Chokecherry and chokeberry are often thought to be the same, but in reality, they are two different species. What attributes set apart these seemingly identical fruits? We have put together a comprehensive Chokecherry vs Chokeberry discussion so that you can decide which one you should choose for your garden.
Chokecherry vs Chokeberry: Side By Side Comparison
|Scientific Name||Prunus virginian||Aronia melanocarpa|
|Grows In Cluster||Yes||No|
|Blooming Season||Mid Fall||Mid Winter|
|Seed Type||Single Stone||Multiple Tiny Seeds|
Chokecherry vs Chokeberry: What Makes Them Different?
Chokecherry and Chokeberry both belong to the Rosaceae family of plants, but they are not as closely related as you might have initially thought. They come from different genera, so many distinctive features differentiate them. Let’s get into a bit more detail and find out how we can tell them apart.
Chokeberries are roughly the size of a pea, and they are purple in color. Berries develop individually on their stems but in dense bunches. These clusters typically consist of two to twenty chokeberries. The bush has no thorns, but the leaves have sharp points. The leaves will have turned a brilliant shade of red just in time for harvest.
In their fully grown state, chokeberry shrubs can get as tall as 20 feet. The leaves are oval-shaped and naturally green. Chokecherry flowers form long racemes or tassels and are often white with yellow centers. The fruits are small; they are bright colored when they first appear and continue to get darker over time. Chokeberries could be purple, black, or red.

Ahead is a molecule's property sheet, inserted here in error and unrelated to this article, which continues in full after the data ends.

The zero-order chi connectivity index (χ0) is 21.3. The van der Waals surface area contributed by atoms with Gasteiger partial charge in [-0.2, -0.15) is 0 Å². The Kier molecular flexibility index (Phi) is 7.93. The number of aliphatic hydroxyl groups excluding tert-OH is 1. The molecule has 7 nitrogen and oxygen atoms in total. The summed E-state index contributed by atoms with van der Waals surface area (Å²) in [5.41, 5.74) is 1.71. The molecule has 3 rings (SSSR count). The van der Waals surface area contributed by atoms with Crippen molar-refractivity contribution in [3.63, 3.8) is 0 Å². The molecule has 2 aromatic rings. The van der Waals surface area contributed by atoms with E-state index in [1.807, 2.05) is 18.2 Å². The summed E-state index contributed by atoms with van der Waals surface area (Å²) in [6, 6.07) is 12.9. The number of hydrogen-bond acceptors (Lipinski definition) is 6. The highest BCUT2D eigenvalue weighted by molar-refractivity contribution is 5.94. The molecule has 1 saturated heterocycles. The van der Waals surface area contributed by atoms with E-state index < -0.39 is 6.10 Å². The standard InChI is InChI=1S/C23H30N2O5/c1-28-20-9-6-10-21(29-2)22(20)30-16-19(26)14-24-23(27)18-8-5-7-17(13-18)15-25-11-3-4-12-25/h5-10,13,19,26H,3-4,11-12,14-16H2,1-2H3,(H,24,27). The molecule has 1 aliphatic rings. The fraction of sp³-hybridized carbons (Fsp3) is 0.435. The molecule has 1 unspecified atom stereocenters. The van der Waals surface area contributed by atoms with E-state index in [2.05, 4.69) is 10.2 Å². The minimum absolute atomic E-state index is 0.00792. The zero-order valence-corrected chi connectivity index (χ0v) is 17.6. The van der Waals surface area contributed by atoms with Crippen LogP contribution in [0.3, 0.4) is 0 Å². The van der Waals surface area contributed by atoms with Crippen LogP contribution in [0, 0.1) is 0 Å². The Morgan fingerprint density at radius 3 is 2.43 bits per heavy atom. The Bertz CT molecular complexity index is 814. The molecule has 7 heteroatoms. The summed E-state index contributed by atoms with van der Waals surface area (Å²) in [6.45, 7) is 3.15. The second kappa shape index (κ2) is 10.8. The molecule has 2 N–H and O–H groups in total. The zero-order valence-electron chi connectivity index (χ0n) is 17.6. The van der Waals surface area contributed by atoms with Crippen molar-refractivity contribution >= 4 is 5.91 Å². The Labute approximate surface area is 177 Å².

Chokecherries have a reddish-purple color and look like teeny-tiny cherries. Chokecherry grows in clusters, as opposed to chokeberries. Chokecherries cannot survive past mid-October, while chokeberries stay on the bushes well into the winter months. The easiest way to identify chokecherry is that it has a single stone inside rather than multiple tiny seeds.
Chokecherries can get even taller than chokeberry shrubs. Like chokeberries, chokecherry fruits have a bright color at first. By the time they fall off the plant, they become darker. Chokecherries have many monikers. They are also known as Virginia bird berries, bird cherries, and bitter berries.
You will find hydrocyanic acid, aka prussic acid, in the leaves of chokecherry bushes and the seeds inside chokecherries. Hydrocyanic acid releases deadly cyanide when it comes in contact with water. Only eating a tiny amount of chokecherries can be lethal for farm animals. They can become severely ill if they eat chokecherries below lethal levels.